We're not giving up. Next month the project proponents will invite a qualified auditor of the Climate, Community and Biodiversity Standards to assess our project design and see how we measure up to this global auditing tool for multiple-benefit projects. We're continuing to pitch the Governor's vision to anyone who will listen. And I think we will succeed. I can't imagine explaining to the Governor he is moving too fast. The carbon markets aren't quite mature enough. Investors are waiting for more rules and guidelines.
Governor Irwandi knows adversity. And still, he is upbeat, funny and determined. The people and wildlife Aceh's forests support are too important. Several new studies show Indonesia's orangutans are facing increased pressure. Other studies point to the vulnerability of Indonesia to climate change itself. The Ulu Masen Ecosystem has managed to escape massive deforestation thus far, largely due to internal conflict and a devastating disaster. Loggers have wiped out a lot of Sumatra's forests already. They are now turning their attention to a region in need of reconstruction timber (250,000 homes were destroyed by the Tsunami). The peace process has let Aceh begin to recover and opened the door to extractive industries, looking for the next cheap cut. Will the global community step up and do something? Will the Governor's legacy be one of unrivaled green courage and heroism, or a stunning defeat while the world debated the rules for actually using carbon finance for its highest goal—helping developing country implement scaleable sustainable development while mitigating climate change? Stay tuned—the next few months are critical. I believe the Governor will, like he has done so many times, take adversity and bend it into an instrument of positive change.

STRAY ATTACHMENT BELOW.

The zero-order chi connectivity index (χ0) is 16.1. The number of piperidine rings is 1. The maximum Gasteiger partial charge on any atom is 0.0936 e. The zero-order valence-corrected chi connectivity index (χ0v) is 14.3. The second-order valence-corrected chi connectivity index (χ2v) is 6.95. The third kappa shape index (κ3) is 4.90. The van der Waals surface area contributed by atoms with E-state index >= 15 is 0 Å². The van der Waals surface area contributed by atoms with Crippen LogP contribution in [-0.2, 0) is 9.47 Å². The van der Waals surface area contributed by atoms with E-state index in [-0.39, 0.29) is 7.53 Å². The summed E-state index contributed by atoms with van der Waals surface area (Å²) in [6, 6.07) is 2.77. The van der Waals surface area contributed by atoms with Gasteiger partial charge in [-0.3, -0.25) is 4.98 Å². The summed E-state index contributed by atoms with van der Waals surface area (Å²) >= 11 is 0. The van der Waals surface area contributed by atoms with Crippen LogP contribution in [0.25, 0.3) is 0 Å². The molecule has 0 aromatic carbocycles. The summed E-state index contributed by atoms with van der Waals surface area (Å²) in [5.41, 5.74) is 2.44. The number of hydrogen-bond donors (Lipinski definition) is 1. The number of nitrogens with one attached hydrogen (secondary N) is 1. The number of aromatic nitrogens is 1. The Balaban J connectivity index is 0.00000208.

John-O Niles is the Chief Science & Policy Officer with Carbon Conservation. He can be reached at firstname.lastname@example.org.
First published: October 25, 2007